How can we live in a world with so much pain and suffering?

Read 2 Corinthians 12:7-10

Paul was taken into heaven in chapter 12. And then it turns from this incredible experience in paradise, to a thorn or more literally the stake in his life that he repeatedly prayed will be removed. But God sees fit to leave it there. Let’s be sure that the pain in our lives is just that. We do no good to deny our pain or diminish it. We don’t know what Paul’s pain was. Many have speculated that it was everything from guilt and grief over his past life, to dozens and dozens of physical problems, to even a broken relationship with a possible past wife. Whatever it was is beside the point. This is written for us and it is not just about Paul, it is about all of us and the pain in our lives. It is a story of hope and healing for all of us when the pain of life comes crashing down.


In the book of Romans, we are reminded that God is God, the creator, and we are the created. Job in the Old Testament is also reminded of this after the incredibly painful experience he endured. As I look back on my spiritual journey, if I am honest, it is clearly the times that I again and again realized who God is and who I am in relation to him that the most marvelous times of growth occurred. Do I question? Yes. Do I wonder sometimes? Yes. Have I doubted? Certainly, but at the end of the questions and in the pain I can’t get away from who God is and that I am not God. Sometimes I even wonder if I have really ever learned anything of eternal value outside of pain.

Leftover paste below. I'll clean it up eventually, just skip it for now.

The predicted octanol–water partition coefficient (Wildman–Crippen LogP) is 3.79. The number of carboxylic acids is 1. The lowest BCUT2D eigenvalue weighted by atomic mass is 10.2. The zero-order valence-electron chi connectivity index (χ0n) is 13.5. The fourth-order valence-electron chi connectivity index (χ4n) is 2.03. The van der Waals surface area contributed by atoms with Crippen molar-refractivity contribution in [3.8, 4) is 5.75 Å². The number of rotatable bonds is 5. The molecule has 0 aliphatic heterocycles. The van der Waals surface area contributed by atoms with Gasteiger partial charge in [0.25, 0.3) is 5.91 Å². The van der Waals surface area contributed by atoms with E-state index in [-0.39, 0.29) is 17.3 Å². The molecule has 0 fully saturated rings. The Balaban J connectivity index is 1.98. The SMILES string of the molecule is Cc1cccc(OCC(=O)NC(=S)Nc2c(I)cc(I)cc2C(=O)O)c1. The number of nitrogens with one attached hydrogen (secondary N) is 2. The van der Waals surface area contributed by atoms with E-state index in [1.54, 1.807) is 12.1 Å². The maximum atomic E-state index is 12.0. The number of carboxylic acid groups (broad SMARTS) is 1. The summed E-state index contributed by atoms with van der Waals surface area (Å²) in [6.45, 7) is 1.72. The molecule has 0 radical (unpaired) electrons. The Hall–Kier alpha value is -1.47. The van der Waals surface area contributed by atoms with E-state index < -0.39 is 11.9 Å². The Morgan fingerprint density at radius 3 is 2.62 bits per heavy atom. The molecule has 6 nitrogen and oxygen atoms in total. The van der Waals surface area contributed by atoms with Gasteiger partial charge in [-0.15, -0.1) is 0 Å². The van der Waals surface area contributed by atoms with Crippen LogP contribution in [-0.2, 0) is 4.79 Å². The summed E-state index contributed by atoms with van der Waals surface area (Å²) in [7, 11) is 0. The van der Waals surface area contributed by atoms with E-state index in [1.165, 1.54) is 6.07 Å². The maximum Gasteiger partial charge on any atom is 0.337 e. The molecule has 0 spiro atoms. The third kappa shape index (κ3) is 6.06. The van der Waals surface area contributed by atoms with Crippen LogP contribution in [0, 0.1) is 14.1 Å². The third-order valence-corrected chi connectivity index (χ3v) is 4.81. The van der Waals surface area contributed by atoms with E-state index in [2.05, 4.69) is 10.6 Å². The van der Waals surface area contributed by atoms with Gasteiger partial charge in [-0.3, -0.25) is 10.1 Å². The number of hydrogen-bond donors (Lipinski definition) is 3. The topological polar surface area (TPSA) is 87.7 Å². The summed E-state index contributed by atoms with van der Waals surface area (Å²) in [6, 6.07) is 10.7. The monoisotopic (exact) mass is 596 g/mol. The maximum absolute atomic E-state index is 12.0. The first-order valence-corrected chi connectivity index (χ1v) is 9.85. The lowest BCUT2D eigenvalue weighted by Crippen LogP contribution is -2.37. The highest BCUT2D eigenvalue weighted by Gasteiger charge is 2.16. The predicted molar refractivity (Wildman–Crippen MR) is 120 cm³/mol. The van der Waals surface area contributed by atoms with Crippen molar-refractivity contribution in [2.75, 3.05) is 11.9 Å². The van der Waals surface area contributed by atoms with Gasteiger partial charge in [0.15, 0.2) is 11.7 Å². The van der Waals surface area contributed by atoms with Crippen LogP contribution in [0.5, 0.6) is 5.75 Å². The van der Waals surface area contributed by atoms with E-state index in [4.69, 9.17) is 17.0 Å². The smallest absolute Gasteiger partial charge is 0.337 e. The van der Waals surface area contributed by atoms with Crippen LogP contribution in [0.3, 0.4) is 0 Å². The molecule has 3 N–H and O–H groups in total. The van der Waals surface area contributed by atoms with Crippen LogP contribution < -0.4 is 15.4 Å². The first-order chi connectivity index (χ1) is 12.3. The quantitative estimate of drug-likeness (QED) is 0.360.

Pastor Warren Wiersbe said, “When God permits His children to go through the furnace, He keeps His eye on the clock and His hand on the thermostat. His loving heart knows how much and how long.” God is with us even through the darkest valleys of life. Paul had his pain and God was with him. Paul was shipwrecked, beaten, left for dead and imprisoned and God was with him. God knows the hurt in your life, the grief, the betrayal, and fear and he meets us at its deepest point.


Isaiah 49:15-16

“Never! Can a mother forget her nursing child? Can she feel no love for a child she has borne? But even if that were possible, I would not forget you! See, I have written your name on my hand. Ever before me is a picture of Jerusalem’s walls in ruins.”